Untapped Creatives launches retail partnership with Selfridges to promote Black-owned British brands
New company Untapped Creatives, which supports Black-owned British brands in finding retail partners, have revealed a new partnership with Selfridges
‘We’ve been aware for some time that there is an abundance of Black creativity in the UK, however Black creatives are very much underrepresented within luxury retail and can face barriers in reaching platforms with wider audiences,’ Funmi Scott, MD and founder of Untapped Creatives tells us.
The company aims to change that by supporting Black-owned luxury brands, including jewellers, in gaining access to retail partners. By bringing these brands to the attention of buyers, Untapped Creatives also create a better shopping experience for consumers. Scott adds: ‘We also need to raise awareness and affect change around the lack of start-up funding available, plus shift the inaccurate assumption, of some, that Black-owned brands are not considered as premium. Above all, we want the beauty and luxury of African craftsmanship to be seen, appreciated and widely enjoyed. Our Afro-Luxe Concept partnership with Selfridges is exciting as it captures all of Untapped Creatives’ key aims.’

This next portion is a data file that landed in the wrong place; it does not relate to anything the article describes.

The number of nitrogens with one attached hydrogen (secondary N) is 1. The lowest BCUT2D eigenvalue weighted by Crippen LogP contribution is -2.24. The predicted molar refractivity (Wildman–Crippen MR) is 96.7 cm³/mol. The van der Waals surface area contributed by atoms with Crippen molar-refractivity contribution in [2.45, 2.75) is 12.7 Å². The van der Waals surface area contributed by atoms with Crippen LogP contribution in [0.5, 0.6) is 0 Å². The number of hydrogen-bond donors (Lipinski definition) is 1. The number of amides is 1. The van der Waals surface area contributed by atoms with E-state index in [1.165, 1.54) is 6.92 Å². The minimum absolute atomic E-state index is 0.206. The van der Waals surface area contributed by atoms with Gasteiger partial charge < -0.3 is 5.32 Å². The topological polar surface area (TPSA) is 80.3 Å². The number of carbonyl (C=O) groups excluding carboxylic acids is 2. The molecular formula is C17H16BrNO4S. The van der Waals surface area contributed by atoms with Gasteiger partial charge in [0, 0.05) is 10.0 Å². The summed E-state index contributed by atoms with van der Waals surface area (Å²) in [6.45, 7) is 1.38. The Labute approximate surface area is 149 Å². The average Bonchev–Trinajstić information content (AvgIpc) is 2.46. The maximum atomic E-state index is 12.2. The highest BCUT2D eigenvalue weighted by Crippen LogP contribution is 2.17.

The jewellers making their retail debut at Selfridges include Rokus, whose sculptural, Africa-inspired pieces were worn by Beyoncé in last year’s visual album Black is King. Chalk Jewellery, run by practicing architect and jewellery designer Malaika Carr, puts the focus on sustainability for her jewels crafted by hand using sustainable woods and recycled acrylics. Moyo, from BiBi founder Bibi Ahmed, makes pieces in the UK and Kenya using traditional African beading methods.
‘Myself and the Untapped Creative curation team are drawn to jewellers that redefine luxury in elegant and innovative ways by drawing inspiration from the wealth of their heritage,’ says Scott. ‘Be it the sharp architectural lines of Chalk Jewellery inspired by her Caribbean heritage, the intricate Kenyan beading work of Moyo by Bibi or the sculptural gold pieces of Rokus which pay homage to her Fulani tribe.’ §